Cantor Defends Bachmann: Anti-Muslim Witch Hunt Is ‘About Security’
What a weaselly response. Ugh.
Mr. Cantor would do well to review the history of McCarthyism and note how concerns “about the security of the country” turned out back then (added emphasis mine):
[…] At times, the anti-internationalist aspect of McCarthyist literature took on an anti-Jewish tone. (See flier at right: Rabbi Spitz in the American Hebrew, March 1, 1946 :”American Jews must come to grips with our contemporary anti-Semites; we must fill our insane asylums with anti-Semitic lunatics.”) Such viewpoints led to major collisions between McCarthyite radicals and supporters of public health programs, most notably in the case of the Alaska Mental Health Bill controversy of 1956.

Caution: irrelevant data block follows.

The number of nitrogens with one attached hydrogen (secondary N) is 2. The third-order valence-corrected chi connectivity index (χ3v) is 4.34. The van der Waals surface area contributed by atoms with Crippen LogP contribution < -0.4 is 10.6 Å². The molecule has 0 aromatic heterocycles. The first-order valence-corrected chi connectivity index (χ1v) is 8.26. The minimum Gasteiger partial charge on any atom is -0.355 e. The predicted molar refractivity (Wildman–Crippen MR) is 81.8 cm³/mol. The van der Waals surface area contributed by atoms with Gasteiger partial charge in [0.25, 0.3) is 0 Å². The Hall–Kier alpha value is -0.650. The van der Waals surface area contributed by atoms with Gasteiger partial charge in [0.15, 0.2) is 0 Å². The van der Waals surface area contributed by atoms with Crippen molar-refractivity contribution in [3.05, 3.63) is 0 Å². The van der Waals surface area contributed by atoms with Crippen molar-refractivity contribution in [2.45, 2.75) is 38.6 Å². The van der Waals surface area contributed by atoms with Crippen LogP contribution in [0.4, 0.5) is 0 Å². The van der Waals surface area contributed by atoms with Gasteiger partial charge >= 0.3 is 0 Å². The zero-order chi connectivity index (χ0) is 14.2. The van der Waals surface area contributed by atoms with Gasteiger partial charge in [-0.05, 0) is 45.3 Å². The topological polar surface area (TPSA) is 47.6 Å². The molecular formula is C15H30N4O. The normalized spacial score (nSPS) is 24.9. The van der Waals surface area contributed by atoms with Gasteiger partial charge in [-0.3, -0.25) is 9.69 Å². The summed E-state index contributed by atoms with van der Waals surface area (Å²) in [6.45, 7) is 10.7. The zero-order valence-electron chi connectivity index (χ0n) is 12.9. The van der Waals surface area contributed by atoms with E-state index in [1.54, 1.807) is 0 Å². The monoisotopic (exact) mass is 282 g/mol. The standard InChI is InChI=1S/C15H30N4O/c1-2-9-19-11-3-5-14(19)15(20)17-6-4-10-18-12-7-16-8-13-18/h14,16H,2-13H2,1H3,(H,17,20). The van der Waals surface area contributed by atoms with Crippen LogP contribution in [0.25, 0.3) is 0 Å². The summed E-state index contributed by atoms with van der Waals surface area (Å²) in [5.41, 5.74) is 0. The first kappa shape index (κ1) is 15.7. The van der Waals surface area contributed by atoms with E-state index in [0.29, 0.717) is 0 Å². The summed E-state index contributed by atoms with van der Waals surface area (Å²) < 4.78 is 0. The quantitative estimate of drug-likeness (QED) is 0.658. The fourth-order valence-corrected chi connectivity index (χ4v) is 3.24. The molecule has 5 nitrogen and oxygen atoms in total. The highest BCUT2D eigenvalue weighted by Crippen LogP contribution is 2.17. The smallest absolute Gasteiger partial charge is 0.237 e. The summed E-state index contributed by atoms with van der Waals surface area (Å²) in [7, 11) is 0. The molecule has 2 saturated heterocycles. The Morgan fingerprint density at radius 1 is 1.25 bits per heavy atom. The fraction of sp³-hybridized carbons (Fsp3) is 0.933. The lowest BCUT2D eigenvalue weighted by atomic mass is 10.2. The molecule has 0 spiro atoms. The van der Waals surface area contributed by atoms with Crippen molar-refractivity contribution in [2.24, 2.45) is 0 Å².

William F. Buckley, Jr., the founder of the influential conservative political magazine National Review, wrote a defense of McCarthy, McCarthy and his Enemies, in which he asserted that “McCarthyism … is a movement around which men of good will and stern morality can close ranks.”
In addition, as Richard Rovere points out, many ordinary Americans became convinced that there must be “no smoke without fire” and lent their support to McCarthyism. In January 1954, a Gallup poll found that 50% of the American public supported McCarthy, while 29% had an unfavorable opinion of the senator. Earl Warren, the Chief Justice of the United States, commented that if the United States Bill of Rights had been put to a vote it probably would have been defeated.